Lately I have wanted and tried very hard to just not go outside that boundary as it causes so many problems.
So, say, you tell a friend, “Hey I can’t go to blah blah blah with you because there’s this race I really want to go to.”
They just accept it and usually respond with, “Cool - no problem! Luck, man - Let me know how it goes!” And they’re maybe even happy for you.
Same situation with a boyfriend or girlfriend type and everything gets shot to hell and it becomes this personal thing. And probably for good reason. I mean, we end up spending so much of our free time with the significant other, a cancellation last minute can leave someone hanging. What’s worse is I notice what I do is I wait around for that person - like if they say, ‘oh wait for me I want food too’ and then take forever while I wait I can get a little frustrated. I suppose I’d wait around for anyone, but I would probably just leave if, say, was just a friend who was lollygaggin’. So, see, I do it too. Fall into the trap of dependence.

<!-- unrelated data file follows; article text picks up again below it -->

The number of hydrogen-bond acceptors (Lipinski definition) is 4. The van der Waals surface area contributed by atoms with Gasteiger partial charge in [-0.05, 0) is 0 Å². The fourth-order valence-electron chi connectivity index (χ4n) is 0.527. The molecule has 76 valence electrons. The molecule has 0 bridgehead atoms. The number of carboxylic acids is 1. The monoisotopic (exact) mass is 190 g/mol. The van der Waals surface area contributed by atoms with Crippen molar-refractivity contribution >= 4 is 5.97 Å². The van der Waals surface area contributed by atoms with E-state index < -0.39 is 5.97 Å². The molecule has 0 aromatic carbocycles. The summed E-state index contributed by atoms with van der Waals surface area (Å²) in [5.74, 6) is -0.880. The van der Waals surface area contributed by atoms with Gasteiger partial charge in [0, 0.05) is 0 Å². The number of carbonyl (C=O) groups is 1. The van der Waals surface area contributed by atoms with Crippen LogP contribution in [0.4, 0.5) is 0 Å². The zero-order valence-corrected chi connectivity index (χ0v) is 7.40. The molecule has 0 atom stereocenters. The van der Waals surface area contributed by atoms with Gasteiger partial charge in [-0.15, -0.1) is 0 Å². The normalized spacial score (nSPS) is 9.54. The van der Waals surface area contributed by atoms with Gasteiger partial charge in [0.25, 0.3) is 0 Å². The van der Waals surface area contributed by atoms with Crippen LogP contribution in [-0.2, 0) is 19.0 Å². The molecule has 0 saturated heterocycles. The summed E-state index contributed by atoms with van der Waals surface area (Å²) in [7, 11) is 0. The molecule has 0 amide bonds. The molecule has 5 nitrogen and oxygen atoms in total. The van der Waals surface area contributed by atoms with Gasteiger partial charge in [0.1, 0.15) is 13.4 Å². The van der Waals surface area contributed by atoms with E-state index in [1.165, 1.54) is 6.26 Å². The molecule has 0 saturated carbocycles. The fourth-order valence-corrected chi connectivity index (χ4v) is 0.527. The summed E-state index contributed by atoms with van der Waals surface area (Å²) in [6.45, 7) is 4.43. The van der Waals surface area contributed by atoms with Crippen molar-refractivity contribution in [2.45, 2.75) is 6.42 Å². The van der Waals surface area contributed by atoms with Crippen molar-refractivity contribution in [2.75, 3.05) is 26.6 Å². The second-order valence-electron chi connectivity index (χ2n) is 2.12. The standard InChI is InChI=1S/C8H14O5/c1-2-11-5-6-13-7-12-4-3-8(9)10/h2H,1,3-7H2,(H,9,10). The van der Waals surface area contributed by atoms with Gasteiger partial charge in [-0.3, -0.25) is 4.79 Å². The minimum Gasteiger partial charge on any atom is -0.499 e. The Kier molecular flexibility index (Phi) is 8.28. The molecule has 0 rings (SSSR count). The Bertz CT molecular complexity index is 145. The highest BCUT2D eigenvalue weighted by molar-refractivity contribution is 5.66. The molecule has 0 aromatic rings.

Shouldn’t we though?
I remember seeing a funny meme that said something like, “Hey! Want to be codependent?” or “Wow - I’d really like to be codependent with you”. Great pick up lines. Pick up lines of the 90’s and 2000’s for sure with all the psycho babble that flies around.
On a serious note, having people to trust and being trustworthy for people so that you can depend upon them and they can depend upon you IS amazing. I am actually a pretty reliable person. I will do what I say.... and ignore the question if I can’t.
Just kidding - I’ll respond... most of the time. Recently I was accused of omitting ... funny thing to be accused of really. Do we accuse this of our friends? Usually just for those who we care about most for one reason or another. Interesting dynamic, isn’t it? I try to stand back and look at things objectively - but it can be difficult if it’s one sided.